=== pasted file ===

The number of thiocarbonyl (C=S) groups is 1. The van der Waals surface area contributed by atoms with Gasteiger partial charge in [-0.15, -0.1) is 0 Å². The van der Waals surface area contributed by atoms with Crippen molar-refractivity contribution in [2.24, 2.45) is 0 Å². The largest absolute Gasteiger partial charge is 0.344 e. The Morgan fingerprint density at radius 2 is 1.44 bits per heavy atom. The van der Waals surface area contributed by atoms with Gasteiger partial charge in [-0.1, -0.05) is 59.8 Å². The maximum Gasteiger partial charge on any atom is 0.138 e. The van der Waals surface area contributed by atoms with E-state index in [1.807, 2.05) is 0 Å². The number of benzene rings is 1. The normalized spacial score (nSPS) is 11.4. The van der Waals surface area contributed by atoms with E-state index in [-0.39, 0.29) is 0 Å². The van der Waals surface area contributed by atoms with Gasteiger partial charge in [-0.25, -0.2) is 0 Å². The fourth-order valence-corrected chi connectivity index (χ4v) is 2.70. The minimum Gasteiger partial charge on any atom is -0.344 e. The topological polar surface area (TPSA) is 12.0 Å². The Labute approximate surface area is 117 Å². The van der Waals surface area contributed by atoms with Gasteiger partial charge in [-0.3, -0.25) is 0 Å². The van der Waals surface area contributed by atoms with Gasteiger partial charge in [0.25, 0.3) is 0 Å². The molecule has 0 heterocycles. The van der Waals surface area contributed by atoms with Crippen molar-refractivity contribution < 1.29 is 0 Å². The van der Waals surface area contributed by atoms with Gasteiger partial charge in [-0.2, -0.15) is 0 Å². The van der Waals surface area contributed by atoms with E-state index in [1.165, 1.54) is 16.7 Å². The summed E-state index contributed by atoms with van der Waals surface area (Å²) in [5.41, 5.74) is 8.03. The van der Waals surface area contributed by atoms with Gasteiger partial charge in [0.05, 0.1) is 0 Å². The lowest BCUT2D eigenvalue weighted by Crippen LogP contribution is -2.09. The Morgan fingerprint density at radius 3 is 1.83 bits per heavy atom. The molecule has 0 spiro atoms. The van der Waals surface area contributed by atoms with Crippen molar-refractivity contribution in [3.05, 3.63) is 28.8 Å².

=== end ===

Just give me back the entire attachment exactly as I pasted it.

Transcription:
The number of thiocarbonyl (C=S) groups is 1. The van der Waals surface area contributed by atoms with Gasteiger partial charge in [-0.15, -0.1) is 0 Å². The van der Waals surface area contributed by atoms with Crippen molar-refractivity contribution in [2.24, 2.45) is 0 Å². The largest absolute Gasteiger partial charge is 0.344 e. The Morgan fingerprint density at radius 2 is 1.44 bits per heavy atom. The van der Waals surface area contributed by atoms with Gasteiger partial charge in [-0.1, -0.05) is 59.8 Å². The maximum Gasteiger partial charge on any atom is 0.138 e. The van der Waals surface area contributed by atoms with E-state index in [1.807, 2.05) is 0 Å². The number of benzene rings is 1. The normalized spacial score (nSPS) is 11.4. The van der Waals surface area contributed by atoms with E-state index in [-0.39, 0.29) is 0 Å². The van der Waals surface area contributed by atoms with Gasteiger partial charge in [-0.25, -0.2) is 0 Å². The fourth-order valence-corrected chi connectivity index (χ4v) is 2.70. The minimum Gasteiger partial charge on any atom is -0.344 e. The topological polar surface area (TPSA) is 12.0 Å². The Labute approximate surface area is 117 Å². The van der Waals surface area contributed by atoms with Gasteiger partial charge in [-0.3, -0.25) is 0 Å². The van der Waals surface area contributed by atoms with Gasteiger partial charge in [0.25, 0.3) is 0 Å². The molecule has 0 heterocycles. The van der Waals surface area contributed by atoms with Crippen molar-refractivity contribution < 1.29 is 0 Å². The van der Waals surface area contributed by atoms with Gasteiger partial charge in [-0.2, -0.15) is 0 Å². The van der Waals surface area contributed by atoms with E-state index in [1.165, 1.54) is 16.7 Å². The summed E-state index contributed by atoms with van der Waals surface area (Å²) in [5.41, 5.74) is 8.03. The van der Waals surface area contributed by atoms with Gasteiger partial charge in [0.05, 0.1) is 0 Å². The lowest BCUT2D eigenvalue weighted by Crippen LogP contribution is -2.09. The Morgan fingerprint density at radius 3 is 1.83 bits per heavy atom. The molecule has 0 spiro atoms. The van der Waals surface area contributed by atoms with Crippen molar-refractivity contribution in [3.05, 3.63) is 28.8 Å².